“I told the Lord I wanted to work for myself and this is what I got,” Sears says. “I guess I should have asked Him for a bridal salon.”
TEST OF FAITH
As she does with most everything in life, Sears decided to start attending Victory Church after consulting with God. A conversation with a hairdresser who belonged to the church and said it helped break her drug addiction convinced Sears to join in 2003.
Sears especially needed to rely on the Lord in 2012. Her daughter DeJon died at 27 in a car crash, along with Winsome’s granddaughters, 7-year-old Victoria and 5 year-old Faith.
Sears says the Lord had prepared her for the tragedy and sustained her in the aftermath.
“A month before it happened, Faith kept saying repeatedly, ‘Jesus is going to give us a really big house,’” Sears recalls. “I heard her praying, Thank you Jesus for this really big house. She drew pictures of mansions.”
Last November, Virginia voters elected Sears as lieutenant governor as the running mate of 55-year-old white Republican businessman Glenn A. Youngkin. In doing so, she became the first woman, first Black woman, and first woman of Jamaican origin elected to a statewide office in Virginia.
Education remains a priority for Sears, who finds the mediocre science and math scores of American high school students worrisome. She sees it as a national security issue.
“We have to elevate the test scores,” Sears says. “They are unacceptable.”
She has a prayer support team that meets daily, even when she is not available. She says the Lord is long-suffering and patient with His followers.
“His first thought toward us is always love,” Sears says. “He is dependable.”
That doesn’t mean Christians will be spared trials, according to Sears. There will be fires and floods to walk through. Those who don’t survive still are promised heaven in the afterlife, she says.
Sears maintains she didn’t do anything exceptional to become lieutenant governor. She just studied in school, prepared herself, and obeyed God’s leading.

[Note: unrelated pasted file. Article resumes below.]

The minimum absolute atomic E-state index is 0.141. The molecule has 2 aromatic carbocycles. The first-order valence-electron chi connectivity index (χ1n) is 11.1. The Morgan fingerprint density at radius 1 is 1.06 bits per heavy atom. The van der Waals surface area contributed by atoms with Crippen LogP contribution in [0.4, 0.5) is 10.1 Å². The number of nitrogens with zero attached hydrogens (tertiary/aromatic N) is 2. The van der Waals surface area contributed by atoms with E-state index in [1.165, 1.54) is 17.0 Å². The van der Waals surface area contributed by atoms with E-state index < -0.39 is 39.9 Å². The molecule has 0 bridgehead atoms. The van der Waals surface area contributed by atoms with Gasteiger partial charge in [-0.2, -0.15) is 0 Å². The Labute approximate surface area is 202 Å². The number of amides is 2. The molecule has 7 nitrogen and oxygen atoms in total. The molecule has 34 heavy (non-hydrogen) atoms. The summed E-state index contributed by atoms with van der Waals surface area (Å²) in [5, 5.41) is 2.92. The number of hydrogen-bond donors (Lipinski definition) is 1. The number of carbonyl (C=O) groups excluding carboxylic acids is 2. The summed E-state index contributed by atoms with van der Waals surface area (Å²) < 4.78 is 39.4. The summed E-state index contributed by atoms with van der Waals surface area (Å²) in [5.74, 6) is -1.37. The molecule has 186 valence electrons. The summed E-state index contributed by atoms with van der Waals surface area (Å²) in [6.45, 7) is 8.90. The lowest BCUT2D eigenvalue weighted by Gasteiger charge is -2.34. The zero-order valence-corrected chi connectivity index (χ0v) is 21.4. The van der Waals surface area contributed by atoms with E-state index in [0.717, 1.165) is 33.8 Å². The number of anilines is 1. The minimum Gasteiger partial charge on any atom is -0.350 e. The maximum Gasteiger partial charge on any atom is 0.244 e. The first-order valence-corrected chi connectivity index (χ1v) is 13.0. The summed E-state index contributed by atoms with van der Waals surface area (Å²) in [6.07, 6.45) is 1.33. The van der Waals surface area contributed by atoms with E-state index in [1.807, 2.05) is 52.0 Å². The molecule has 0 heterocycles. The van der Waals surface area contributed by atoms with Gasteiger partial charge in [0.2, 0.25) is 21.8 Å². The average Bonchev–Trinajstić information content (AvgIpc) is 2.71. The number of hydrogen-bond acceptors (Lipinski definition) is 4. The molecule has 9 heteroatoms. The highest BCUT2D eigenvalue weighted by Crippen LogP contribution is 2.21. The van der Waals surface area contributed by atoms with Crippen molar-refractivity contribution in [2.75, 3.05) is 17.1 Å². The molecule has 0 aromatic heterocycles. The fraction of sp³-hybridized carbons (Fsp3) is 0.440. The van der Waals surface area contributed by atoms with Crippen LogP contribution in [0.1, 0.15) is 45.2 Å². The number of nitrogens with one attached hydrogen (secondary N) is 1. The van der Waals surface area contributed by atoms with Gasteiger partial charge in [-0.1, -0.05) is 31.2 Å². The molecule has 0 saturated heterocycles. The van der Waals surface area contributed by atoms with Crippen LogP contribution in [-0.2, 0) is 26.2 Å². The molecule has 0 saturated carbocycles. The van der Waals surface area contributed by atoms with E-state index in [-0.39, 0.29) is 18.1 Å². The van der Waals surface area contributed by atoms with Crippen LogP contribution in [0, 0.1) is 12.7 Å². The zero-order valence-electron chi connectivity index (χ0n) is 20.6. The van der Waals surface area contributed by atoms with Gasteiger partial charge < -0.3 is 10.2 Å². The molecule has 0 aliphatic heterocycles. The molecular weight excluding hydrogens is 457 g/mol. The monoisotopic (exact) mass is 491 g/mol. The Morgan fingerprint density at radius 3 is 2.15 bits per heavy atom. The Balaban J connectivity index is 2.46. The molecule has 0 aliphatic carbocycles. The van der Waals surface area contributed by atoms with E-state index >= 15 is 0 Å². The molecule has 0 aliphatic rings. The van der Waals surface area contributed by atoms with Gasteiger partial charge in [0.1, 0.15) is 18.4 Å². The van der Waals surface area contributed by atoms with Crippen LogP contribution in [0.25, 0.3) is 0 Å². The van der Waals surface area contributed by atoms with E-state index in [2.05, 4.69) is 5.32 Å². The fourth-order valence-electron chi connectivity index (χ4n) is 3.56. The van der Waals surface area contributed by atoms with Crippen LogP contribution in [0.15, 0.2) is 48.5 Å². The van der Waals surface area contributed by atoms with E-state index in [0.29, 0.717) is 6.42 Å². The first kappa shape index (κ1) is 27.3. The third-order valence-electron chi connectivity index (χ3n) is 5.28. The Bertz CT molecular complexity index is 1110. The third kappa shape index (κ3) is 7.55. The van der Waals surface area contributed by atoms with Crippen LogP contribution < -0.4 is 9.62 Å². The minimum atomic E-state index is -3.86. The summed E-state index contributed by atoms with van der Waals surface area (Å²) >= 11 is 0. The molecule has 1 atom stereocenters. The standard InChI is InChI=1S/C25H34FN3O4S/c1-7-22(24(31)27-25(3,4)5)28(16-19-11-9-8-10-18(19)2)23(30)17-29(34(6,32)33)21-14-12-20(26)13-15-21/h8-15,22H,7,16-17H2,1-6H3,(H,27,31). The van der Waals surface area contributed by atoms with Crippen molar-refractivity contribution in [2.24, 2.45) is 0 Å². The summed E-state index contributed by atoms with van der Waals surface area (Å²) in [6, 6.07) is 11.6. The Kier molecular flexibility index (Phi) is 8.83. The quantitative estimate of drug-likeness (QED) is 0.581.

It’s become fashionable in recent years for Christians in the limelight to quote Esther 4:14, which speaks of God appointing them to their position “for such a time as this.”
But Sears likes to focus on the first part of the verse: If you remain silent at this time, relief and deliverance will arise from another place, but you will perish.
“People won’t be safe if they remain silent,” Sears warns. “We need to do what we’re supposed to do: speak up.”
David P. Cunsolo, who has been on staff at Victory for 43 years, has known Sears since she first started attending 19 years ago. He officiated at her daughter’s funeral.
“Winsome and Terry both have a genuine, powerful faith in God,” says Cunsolo, who retired as senior pastor after 14 years in 2020, but remains facilities director. “They are extremely loving, caring, and prayerful.” He notes that Terry served on the deacon board and Winsome has been involved in media and music ministries at the church, which has a weekly attendance of 325.
Although Winsome works during the week in Richmond, 135 miles south of Winchester, she attends church whenever she is back home. Cunsolo believes God propelled the underdog team of Youngkin and Sears to victory.
“Winsome is an Esther for our time,” says Cunsolo, 68. “Her charismatic personality has endeared her not only to the Commonwealth of Virginia, but to the entire nation.”